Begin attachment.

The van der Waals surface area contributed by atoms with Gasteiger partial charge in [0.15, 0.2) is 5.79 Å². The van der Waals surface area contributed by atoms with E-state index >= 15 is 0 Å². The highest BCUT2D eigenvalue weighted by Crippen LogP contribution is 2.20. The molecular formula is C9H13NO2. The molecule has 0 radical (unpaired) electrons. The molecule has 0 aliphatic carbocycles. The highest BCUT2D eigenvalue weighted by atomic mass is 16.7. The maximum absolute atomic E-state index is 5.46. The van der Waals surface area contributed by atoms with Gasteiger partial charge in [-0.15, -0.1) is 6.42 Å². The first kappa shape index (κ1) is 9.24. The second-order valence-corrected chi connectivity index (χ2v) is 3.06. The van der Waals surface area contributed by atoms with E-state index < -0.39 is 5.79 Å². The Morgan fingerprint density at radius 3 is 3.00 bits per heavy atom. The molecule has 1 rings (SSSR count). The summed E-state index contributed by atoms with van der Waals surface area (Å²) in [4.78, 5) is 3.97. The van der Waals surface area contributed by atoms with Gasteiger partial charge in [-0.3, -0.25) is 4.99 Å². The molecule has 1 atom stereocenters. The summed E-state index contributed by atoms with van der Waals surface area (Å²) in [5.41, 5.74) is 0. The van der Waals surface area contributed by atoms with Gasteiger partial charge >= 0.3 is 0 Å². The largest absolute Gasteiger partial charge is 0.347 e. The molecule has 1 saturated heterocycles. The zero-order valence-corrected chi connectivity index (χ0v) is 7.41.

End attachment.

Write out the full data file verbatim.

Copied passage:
The van der Waals surface area contributed by atoms with Gasteiger partial charge in [0.15, 0.2) is 5.79 Å². The van der Waals surface area contributed by atoms with E-state index >= 15 is 0 Å². The highest BCUT2D eigenvalue weighted by Crippen LogP contribution is 2.20. The molecular formula is C9H13NO2. The molecule has 0 radical (unpaired) electrons. The molecule has 0 aliphatic carbocycles. The highest BCUT2D eigenvalue weighted by atomic mass is 16.7. The maximum absolute atomic E-state index is 5.46. The van der Waals surface area contributed by atoms with Gasteiger partial charge in [-0.15, -0.1) is 6.42 Å². The first kappa shape index (κ1) is 9.24. The second-order valence-corrected chi connectivity index (χ2v) is 3.06. The van der Waals surface area contributed by atoms with E-state index < -0.39 is 5.79 Å². The Morgan fingerprint density at radius 3 is 3.00 bits per heavy atom. The molecule has 1 rings (SSSR count). The summed E-state index contributed by atoms with van der Waals surface area (Å²) in [4.78, 5) is 3.97. The van der Waals surface area contributed by atoms with Gasteiger partial charge in [-0.3, -0.25) is 4.99 Å². The molecule has 1 atom stereocenters. The summed E-state index contributed by atoms with van der Waals surface area (Å²) in [5.41, 5.74) is 0. The van der Waals surface area contributed by atoms with Gasteiger partial charge >= 0.3 is 0 Å². The largest absolute Gasteiger partial charge is 0.347 e. The molecule has 1 saturated heterocycles. The zero-order valence-corrected chi connectivity index (χ0v) is 7.41.